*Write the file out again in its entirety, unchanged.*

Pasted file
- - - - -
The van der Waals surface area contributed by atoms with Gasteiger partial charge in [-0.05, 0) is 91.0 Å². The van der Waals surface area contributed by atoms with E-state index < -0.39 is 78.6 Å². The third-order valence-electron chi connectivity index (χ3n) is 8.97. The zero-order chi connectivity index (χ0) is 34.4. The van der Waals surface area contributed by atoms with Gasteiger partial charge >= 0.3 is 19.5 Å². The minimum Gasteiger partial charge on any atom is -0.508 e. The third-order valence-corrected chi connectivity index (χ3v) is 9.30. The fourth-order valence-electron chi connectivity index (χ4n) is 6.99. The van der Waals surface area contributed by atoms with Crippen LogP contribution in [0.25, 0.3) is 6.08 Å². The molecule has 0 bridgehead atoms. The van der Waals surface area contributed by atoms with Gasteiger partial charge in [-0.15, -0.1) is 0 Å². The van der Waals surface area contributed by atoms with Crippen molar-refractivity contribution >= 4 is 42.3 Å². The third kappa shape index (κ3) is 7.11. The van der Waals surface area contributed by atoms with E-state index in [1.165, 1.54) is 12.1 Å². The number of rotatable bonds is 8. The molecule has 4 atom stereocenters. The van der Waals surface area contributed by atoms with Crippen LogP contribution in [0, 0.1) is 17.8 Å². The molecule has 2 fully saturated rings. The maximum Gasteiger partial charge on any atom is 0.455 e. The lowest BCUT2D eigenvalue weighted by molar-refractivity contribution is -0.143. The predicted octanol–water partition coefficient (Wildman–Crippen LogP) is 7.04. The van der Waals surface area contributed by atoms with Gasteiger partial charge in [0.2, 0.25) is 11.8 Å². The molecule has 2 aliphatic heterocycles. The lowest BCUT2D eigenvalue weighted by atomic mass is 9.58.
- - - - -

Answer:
The van der Waals surface area contributed by atoms with Gasteiger partial charge in [-0.05, 0) is 91.0 Å². The van der Waals surface area contributed by atoms with E-state index < -0.39 is 78.6 Å². The third-order valence-electron chi connectivity index (χ3n) is 8.97. The zero-order chi connectivity index (χ0) is 34.4. The van der Waals surface area contributed by atoms with Gasteiger partial charge >= 0.3 is 19.5 Å². The minimum Gasteiger partial charge on any atom is -0.508 e. The third-order valence-corrected chi connectivity index (χ3v) is 9.30. The fourth-order valence-electron chi connectivity index (χ4n) is 6.99. The van der Waals surface area contributed by atoms with Crippen LogP contribution in [0.25, 0.3) is 6.08 Å². The molecule has 0 bridgehead atoms. The van der Waals surface area contributed by atoms with Gasteiger partial charge in [-0.15, -0.1) is 0 Å². The van der Waals surface area contributed by atoms with Crippen molar-refractivity contribution >= 4 is 42.3 Å². The third kappa shape index (κ3) is 7.11. The van der Waals surface area contributed by atoms with E-state index in [1.165, 1.54) is 12.1 Å². The number of rotatable bonds is 8. The molecule has 4 atom stereocenters. The van der Waals surface area contributed by atoms with Crippen LogP contribution in [0, 0.1) is 17.8 Å². The molecule has 2 fully saturated rings. The maximum Gasteiger partial charge on any atom is 0.455 e. The lowest BCUT2D eigenvalue weighted by molar-refractivity contribution is -0.143. The predicted octanol–water partition coefficient (Wildman–Crippen LogP) is 7.04. The van der Waals surface area contributed by atoms with Gasteiger partial charge in [0.2, 0.25) is 11.8 Å². The molecule has 2 aliphatic heterocycles. The lowest BCUT2D eigenvalue weighted by atomic mass is 9.58.